Send to:

Choose Destination
See comment in PubMed Commons below
Behav Brain Res. 2004 Apr 2;150(1-2):149-57.

Sex differences in learning deficits induced by prenatal stress in juvenile rats.

Author information

  • 1CNRS UMR 5102, Laboratory of Cerebral Plasticity, University of Montpellier II, place Eugène Bataillon, 34095 Montpellier, Cedex 5, France.

Erratum in

  • Behav Brain Res. 2004 Sep 23;154(1):297.


Stress during pregnancy results in neurochemical and behavioral alterations observed throughout adulthood and aging. We here examined the impact of prenatal stress (PS) on cognitive functions in juvenile-4-week-old-rats, focusing on putative sex differences. Dams received an unpredictable 90-min duration contention stress between gestational day E17 and E20. Locomotion and learning ability were examined in offsprings between day P24 and P29 using actimetry, spontaneous alternation in the Y-maze, delayed alternation in the T-maze, and passive avoidance. Both male and female PS rats showed increased activity. In the Y-maze, diminished spontaneous alternation (males: -20%; females: -29%) were seen for PS rats compared to non-PS rats. The number of arm entries was unchanged among groups. In the T-maze, PS rats failed to perform delayed alternation, as shown by equal time spent and number of entries in both the novel and previously explored arms. In the passive avoidance test, PS resulted in significant impairments for female offspring only of both step-through latency and percentage of animals to criterion. PS thus induced severe learning impairments affecting both short-term and long-term memories that could be observed early in lifetime, in 4-week-old, juvenile rats. In addition, marked sex differences were evidenced, particularly in the passive avoidance response that may reflect differential developmental neuroadaptations in precise brain structures.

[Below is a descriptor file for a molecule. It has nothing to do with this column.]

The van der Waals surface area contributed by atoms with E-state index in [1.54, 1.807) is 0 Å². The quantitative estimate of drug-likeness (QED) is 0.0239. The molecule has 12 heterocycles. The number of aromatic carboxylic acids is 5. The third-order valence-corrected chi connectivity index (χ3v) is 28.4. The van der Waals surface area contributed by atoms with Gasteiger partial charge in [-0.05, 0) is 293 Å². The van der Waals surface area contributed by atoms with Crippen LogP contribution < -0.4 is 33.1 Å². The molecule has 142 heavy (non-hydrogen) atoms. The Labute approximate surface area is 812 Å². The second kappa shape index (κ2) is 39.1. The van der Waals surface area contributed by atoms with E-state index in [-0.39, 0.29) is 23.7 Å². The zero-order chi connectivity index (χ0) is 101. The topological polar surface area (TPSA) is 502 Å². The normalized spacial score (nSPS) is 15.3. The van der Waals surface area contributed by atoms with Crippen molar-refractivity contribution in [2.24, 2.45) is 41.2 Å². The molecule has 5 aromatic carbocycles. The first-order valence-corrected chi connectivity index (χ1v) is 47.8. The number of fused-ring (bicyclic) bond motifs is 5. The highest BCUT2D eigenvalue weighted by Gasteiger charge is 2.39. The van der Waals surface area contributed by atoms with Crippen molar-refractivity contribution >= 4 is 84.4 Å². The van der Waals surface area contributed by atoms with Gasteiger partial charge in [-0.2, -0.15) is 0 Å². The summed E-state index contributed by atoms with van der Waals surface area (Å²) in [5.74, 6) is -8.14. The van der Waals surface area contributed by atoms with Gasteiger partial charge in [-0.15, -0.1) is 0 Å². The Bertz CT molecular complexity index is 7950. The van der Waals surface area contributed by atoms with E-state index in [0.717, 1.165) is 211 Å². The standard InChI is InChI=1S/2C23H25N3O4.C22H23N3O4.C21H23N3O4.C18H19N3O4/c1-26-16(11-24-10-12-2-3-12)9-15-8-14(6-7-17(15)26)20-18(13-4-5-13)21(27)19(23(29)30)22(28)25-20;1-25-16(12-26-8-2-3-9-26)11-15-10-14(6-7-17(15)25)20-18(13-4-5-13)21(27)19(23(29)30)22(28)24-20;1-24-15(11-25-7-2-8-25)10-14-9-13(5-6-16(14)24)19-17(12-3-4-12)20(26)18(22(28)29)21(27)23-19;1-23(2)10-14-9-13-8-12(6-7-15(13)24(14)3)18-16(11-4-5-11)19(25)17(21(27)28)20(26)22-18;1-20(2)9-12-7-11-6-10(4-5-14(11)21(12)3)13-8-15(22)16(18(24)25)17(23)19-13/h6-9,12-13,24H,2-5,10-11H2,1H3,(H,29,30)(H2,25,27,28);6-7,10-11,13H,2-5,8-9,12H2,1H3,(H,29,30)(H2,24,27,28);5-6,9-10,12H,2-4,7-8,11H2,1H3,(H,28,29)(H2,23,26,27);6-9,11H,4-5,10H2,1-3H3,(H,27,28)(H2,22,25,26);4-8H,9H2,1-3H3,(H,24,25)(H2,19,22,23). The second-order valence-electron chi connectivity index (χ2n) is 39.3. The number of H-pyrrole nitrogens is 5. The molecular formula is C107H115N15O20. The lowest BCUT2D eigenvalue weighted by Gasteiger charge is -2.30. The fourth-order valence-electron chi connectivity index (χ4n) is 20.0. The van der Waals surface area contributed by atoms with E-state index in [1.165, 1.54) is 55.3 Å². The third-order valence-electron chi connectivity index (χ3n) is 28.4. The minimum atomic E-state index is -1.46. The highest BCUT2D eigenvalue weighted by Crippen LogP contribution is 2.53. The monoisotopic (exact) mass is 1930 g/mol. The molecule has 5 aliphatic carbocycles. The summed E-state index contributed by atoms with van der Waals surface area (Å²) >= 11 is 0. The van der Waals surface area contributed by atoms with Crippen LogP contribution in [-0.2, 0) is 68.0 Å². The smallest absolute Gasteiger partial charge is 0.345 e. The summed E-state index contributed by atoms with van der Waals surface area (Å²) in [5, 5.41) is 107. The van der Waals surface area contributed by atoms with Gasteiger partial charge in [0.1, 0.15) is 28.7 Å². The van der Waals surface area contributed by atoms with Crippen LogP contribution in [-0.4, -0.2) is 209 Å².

[PubMed - indexed for MEDLINE]
PubMed Commons home

PubMed Commons

How to join PubMed Commons

    Supplemental Content

    Full text links

    Icon for Elsevier Science
    Loading ...
    Write to the Help Desk